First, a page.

Is there anything you wish you had brought?
Other than our Aeropress coffee maker and a battery-powered radio, no.
Did you make camping reservations beforehand? How do you just show up?
We have made a few reservations for Forest Service campgrounds online, only to change or cancel them, due to changes in our plans. Overall, unless you know exact dates or are only camping on the weekends, we don’t recommend reservations. They are hard to come by, and the first-come, first-serve sites allow us the flexibility to come and go as we please and change our site if necessary (loud neighbors, etc.). We have not been shut out of a campground so far.
How can you afford to take this trip?
We planned for a trip of this sort for over a year. We knew when Tim had job security, we would travel. With changes in my job, the timing was right. We had saved for Ranger, bought him in cash and planned general costs for camping. We stay in low-free/free campsites provided on public lands (not KOA or RV campsites), shop for food once a week, and don’t do many (or any) fee-based activities (rafting, climbing), which results in a less expensive trip. We also budget pretty strictly during the year to allow for travel home and for pleasure.
Those are some of the questions we have received so far. If you have a question, you can leave a comment or send us an email. We are in Laramie, Wyoming right now and we will stop one more night before we reach Grand Teton.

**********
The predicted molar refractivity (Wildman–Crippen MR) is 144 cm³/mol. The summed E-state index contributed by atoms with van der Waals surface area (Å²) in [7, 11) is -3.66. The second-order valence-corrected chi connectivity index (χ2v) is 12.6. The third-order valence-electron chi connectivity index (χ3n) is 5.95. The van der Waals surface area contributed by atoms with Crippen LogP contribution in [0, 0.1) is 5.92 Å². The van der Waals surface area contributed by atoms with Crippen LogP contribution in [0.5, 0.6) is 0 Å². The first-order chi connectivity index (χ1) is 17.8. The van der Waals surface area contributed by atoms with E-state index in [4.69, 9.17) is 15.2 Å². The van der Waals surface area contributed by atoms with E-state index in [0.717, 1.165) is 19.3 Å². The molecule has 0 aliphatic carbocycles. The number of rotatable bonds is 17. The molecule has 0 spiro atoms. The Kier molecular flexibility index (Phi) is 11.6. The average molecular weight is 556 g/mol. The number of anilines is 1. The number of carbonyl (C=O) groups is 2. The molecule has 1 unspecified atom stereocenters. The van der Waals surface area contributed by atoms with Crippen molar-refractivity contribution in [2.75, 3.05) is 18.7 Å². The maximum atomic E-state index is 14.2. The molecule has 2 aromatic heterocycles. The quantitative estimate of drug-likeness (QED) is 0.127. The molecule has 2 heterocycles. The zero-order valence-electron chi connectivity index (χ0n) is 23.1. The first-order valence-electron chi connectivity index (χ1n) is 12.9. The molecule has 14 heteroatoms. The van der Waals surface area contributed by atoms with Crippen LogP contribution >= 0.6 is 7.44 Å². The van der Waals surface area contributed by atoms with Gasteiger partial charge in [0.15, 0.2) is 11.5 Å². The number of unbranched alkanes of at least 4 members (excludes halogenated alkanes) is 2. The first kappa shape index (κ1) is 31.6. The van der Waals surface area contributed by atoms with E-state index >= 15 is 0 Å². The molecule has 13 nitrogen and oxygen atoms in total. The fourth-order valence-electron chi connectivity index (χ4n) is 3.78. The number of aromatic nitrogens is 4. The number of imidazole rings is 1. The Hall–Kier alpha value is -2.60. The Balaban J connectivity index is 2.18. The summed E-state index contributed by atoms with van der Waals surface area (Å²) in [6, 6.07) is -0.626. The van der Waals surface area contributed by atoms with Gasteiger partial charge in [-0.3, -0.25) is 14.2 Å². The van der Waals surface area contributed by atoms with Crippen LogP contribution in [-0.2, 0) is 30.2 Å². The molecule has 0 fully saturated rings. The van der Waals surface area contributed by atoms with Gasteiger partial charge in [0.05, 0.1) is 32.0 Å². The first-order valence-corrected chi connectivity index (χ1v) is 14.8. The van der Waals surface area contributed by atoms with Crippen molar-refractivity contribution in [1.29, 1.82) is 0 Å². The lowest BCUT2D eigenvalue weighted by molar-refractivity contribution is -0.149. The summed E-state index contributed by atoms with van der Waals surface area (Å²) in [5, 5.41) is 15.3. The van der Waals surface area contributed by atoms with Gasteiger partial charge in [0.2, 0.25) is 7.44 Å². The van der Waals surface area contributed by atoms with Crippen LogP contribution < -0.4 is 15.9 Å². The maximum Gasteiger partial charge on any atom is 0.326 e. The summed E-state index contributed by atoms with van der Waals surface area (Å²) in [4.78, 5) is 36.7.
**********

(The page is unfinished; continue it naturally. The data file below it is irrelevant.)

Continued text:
NOTE: If you are 62+, you are eligible for the Senior Interagency Pass. According to the NPS, “A pass is your ticket to more than 2,000 federal recreation sites. Each pass covers entrance fees at national parks and national wildlife refuges as well as standard amenity fees (day use fees) at national forests and grasslands, and at lands managed by the Bureau of Land Management, Bureau of Reclamation and U.S. Army Corps of Engineers. A pass covers entrance, standard amenity fees and day use fees for a driver and all passengers in a personal vehicle at per vehicle fee areas (or up to four adults at sites that charge per person). Children age 15 or under are admitted free. The Senior Pass may provide a 50 percent discount on some amenity fees charged for facilities and services such as camping, swimming, boat launch, and specialized interpretive services.” This pass is currently a one-time fee of $10 in person (!) or $20 if you order by mail/online. We were just told by a ranger that the pass will increase to $85 in October. Regardless, you can find details on the Senior Pass and all other annual/lifetime passes here. We use ours all the time and are so grateful for the ability to visit our beautiful public lands.